HUMAN Rights Watch has criticized a bill to regulate non-governmental organisations saying it would affect Uganda’s basic rights
By Carol Natukunda and Agencies
HUMAN Rights Watch (HRW) has criticized a bill to regulate non-governmental organisations saying it would affect Uganda’s basic rights.
A complete version of the bill was published in the government gazette on April 10, 2015, and is expected to be debated in parliament soon.
If passed, the bill would grant the internal affairs minister and the National Board for Non-governmental Organisations powers to supervise, approve, inspect, and dissolve all nongovernmental organizations and community based organizations, and would impose severe criminal penalties for violations.
But HRW together with another rights watchdog Chapter Four Uganda warned that the bill would subject groups to such extensive government control and interference that it could negate the very essence of freedom of association and expression.
“Among several troubling, broad, and vaguely worded provisions, one article would require all organizations to “not engage in any activity which is … contrary to the dignity of the people of Uganda,” the agencies said.
“If this bill is passed in its current form, it will obstruct the ability of all Ugandans to work collectively through local and international organizations on any research or advocacy that may be deemed critical of the government,” said Nicholas Opiyo, executive director of Chapter Four Uganda.
“Vague and overly broad provisions open the door to silencing peaceful government critics and activists of all sorts.”
The organizations worry that NGOs would be required to apply for an operating permit, which could be denied “where it is in the public interest to refuse to register the organisation, or … for any other reason that the Board may deem relevant.”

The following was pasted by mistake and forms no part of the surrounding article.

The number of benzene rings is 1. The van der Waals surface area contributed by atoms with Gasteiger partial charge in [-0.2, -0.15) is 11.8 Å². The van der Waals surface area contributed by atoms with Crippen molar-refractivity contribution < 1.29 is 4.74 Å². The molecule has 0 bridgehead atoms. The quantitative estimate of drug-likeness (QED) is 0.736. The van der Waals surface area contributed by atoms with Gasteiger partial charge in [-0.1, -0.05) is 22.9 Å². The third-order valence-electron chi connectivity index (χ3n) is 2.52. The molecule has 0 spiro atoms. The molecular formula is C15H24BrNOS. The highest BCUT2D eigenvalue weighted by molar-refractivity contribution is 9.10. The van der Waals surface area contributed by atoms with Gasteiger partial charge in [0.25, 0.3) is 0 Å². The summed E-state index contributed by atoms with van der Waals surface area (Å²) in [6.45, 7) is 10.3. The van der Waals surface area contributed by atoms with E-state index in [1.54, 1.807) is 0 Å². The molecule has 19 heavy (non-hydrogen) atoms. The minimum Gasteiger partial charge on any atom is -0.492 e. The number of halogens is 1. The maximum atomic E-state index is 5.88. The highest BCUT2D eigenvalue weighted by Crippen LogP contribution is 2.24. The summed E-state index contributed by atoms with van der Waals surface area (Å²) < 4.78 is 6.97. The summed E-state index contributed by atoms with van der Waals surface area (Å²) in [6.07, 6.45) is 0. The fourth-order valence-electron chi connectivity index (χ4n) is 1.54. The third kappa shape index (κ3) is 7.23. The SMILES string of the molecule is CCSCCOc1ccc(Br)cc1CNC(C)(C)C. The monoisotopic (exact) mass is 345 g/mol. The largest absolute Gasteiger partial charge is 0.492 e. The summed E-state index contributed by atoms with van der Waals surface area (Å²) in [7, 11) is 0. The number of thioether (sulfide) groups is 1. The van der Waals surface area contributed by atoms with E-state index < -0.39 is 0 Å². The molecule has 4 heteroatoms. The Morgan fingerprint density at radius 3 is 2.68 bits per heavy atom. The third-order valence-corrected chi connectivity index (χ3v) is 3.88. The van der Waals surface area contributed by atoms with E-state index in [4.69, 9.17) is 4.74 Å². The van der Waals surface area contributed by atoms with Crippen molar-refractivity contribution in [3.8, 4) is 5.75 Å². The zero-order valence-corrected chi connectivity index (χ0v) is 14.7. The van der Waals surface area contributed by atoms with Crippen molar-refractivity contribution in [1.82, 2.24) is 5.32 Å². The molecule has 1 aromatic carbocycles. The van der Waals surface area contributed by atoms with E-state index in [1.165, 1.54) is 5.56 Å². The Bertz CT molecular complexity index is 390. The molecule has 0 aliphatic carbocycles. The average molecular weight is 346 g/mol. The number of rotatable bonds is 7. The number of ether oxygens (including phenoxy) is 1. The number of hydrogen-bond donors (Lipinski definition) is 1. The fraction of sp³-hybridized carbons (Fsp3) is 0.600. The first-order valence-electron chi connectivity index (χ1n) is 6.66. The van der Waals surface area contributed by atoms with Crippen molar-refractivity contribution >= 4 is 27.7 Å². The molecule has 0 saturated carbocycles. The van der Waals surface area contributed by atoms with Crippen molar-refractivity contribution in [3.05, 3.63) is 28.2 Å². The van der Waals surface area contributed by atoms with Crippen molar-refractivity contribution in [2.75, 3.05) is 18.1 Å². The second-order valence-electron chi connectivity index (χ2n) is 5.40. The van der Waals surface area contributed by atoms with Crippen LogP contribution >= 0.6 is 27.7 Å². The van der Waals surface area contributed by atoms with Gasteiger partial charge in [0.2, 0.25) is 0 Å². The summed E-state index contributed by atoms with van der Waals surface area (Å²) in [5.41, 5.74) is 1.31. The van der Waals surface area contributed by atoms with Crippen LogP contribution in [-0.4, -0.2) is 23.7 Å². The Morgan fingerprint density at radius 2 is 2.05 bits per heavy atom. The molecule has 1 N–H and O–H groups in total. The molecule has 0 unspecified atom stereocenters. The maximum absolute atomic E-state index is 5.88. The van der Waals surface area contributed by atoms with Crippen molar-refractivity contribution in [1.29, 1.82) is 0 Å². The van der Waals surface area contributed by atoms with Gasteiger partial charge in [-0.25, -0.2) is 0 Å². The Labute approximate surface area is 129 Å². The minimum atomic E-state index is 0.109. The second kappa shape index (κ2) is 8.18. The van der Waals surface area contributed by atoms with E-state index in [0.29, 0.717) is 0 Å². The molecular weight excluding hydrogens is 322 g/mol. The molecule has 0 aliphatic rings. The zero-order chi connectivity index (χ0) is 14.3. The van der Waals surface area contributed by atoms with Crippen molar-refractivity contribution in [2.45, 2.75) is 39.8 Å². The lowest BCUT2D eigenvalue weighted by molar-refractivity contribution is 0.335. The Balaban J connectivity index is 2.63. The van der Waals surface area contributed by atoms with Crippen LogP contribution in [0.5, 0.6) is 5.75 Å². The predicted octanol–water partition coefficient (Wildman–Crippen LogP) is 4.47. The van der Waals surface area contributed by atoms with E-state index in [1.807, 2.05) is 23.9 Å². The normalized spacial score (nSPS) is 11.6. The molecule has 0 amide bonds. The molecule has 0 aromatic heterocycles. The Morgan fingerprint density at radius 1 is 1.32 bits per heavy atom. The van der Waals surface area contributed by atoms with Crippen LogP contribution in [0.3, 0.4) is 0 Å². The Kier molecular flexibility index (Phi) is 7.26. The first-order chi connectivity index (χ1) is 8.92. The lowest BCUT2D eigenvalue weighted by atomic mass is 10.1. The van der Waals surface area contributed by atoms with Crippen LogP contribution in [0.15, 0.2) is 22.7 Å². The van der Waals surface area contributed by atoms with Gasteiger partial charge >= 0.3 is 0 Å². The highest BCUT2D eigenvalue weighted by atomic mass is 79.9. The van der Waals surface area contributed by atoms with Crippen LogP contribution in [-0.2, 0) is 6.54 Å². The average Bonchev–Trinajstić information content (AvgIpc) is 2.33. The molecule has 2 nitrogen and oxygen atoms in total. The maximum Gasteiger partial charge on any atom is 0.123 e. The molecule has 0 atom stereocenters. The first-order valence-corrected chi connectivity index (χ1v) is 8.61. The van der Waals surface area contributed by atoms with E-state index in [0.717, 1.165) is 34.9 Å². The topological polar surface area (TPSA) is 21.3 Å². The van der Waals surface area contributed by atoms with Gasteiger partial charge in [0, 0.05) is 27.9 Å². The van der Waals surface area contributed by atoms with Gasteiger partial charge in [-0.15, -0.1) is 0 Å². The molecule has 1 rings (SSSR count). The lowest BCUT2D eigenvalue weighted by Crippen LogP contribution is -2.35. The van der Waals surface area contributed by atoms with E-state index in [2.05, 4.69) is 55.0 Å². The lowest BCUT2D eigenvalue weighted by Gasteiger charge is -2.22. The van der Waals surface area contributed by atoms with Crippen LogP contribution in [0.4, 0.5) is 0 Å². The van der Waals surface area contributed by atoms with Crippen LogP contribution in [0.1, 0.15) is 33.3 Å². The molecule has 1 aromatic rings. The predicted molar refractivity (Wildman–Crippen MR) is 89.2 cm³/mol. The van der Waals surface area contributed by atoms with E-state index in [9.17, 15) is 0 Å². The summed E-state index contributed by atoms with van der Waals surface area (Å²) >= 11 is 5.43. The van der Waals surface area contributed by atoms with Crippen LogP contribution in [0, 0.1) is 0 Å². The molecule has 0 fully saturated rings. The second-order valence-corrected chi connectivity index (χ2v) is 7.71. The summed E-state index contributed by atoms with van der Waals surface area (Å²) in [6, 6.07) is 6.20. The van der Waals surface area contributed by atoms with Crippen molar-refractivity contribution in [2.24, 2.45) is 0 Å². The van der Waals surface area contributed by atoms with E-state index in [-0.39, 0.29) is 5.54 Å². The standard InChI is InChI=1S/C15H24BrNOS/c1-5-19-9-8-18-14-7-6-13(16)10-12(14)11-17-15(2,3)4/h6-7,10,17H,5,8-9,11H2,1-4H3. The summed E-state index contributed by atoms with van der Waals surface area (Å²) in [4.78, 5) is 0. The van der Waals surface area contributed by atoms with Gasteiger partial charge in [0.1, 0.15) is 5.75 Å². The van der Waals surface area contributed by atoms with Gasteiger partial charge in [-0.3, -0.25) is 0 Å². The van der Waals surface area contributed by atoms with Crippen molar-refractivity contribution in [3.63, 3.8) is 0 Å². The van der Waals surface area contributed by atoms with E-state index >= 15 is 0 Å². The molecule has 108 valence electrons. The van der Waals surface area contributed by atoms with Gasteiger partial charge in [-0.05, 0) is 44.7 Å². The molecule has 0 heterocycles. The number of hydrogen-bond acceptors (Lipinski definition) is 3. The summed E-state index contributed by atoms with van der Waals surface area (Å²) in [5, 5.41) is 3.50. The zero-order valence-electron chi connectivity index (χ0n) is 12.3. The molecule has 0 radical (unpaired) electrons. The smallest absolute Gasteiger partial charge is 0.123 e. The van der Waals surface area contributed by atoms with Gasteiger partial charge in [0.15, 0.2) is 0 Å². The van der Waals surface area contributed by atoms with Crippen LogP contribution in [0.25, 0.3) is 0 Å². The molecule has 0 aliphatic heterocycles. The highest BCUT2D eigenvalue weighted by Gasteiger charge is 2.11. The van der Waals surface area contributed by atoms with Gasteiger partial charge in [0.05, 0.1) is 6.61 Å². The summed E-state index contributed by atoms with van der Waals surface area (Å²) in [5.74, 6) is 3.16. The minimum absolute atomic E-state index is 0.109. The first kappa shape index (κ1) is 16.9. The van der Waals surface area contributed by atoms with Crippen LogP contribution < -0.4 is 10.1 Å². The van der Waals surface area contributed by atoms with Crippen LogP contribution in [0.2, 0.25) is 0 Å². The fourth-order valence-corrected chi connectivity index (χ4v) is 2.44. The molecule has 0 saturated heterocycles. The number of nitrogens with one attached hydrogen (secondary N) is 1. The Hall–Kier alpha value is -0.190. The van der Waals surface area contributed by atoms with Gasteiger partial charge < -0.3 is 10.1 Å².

The “public interest” is not defined, which would enable the authorities to interpret the requirement broadly and subjectively, the groups said.
“Operating without a permit could lead to fines, prosecution, and criminal penalties of between four and eight years in prison for the organization’s directors. The significant punitive dimensions of the law threaten well-established international and regional standards of freedom of association to establish and run independent groups and the organizations’ freedom of expression,” the groups added
Maria Burnett, senior Africa researcher at Human Rights Watch stated: “Criminalizing behavior that is inherently legitimate guts the very essence of the right to freedom of association. The possibility of long prison terms for carrying out civic work without a permit should be scrapped, along with many other provisions.”
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